continue with other ball and reserve noodles until sauce is complete

stir fry garlic, green onion, pork in a hot wok or deep pan on high with the oil until fragrant, about 5 minutes

add huangdou jiang and sugar, and stir

mix cornstarch and water in a small bowl and then add to sauce mixture and stir until thick, turn down heat

cook noodles in boiling water until slightly chewy in the center, about 5 minutes

serve noodles in a bowl with sauce, cucumber, and bean sprouts on the top

-serves 4-

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6 Responses to “zha jiang mian- northern chinese bolognese with home made noodles”


  1. 1 Juyeon
    April 14, 2010 at 11:41 pm

    The Korean variation came from Chinese immigrants in Korea – there has been a large population of Chinese living in Korea, for a long time (I don’t know how long!). Chinese people living in Korea usually were restaurant owners and Zha Jiang Myun had been all children’s favorite food in Korea. Korean style Zha Jiang Myen has potatoes, opinions, and much less meat. It’s darker brown and much sweeter.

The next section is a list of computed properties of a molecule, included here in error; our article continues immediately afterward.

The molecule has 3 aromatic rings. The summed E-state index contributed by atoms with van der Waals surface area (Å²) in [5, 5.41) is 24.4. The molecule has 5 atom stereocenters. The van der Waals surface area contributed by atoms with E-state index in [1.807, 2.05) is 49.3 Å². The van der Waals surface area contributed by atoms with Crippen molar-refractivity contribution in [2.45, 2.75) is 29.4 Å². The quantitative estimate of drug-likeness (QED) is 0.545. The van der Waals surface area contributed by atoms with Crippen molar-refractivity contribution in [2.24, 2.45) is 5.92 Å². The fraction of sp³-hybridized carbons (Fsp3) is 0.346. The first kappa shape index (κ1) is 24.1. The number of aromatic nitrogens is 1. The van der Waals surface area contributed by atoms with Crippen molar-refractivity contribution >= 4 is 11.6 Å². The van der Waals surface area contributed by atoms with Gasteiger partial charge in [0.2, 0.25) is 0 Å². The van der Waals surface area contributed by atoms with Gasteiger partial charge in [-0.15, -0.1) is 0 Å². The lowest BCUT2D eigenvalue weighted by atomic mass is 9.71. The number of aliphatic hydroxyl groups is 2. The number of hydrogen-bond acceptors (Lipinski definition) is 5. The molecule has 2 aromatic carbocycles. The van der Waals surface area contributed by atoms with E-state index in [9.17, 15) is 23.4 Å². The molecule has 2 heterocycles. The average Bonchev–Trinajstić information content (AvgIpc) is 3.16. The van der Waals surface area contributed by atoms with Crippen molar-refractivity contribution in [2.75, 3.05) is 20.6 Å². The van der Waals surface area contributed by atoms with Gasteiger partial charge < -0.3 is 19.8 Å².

But, anyway, Tony’s recipe was also great. It was a tasty treat. Thank you, Scott!

  2. April 19, 2010 at 1:41 am

    i agree, a belly full of noodles is so comforting. and i’ve only had the must-not-be-named korean variation of this dish, i’d love to try the zha jiang myun.

  3. August 7, 2010 at 2:06 am

    I think it’s interesting how in Korean the sauce is just and dark brown, almost black bean sauce, yet they go crazy over it.

    • August 14, 2010 at 9:58 am

      Yeah, I have a lot of Korean friends and it seems to be the constant debate over a bottle of Sochu. But eventually the Sochu becomes the peace maker.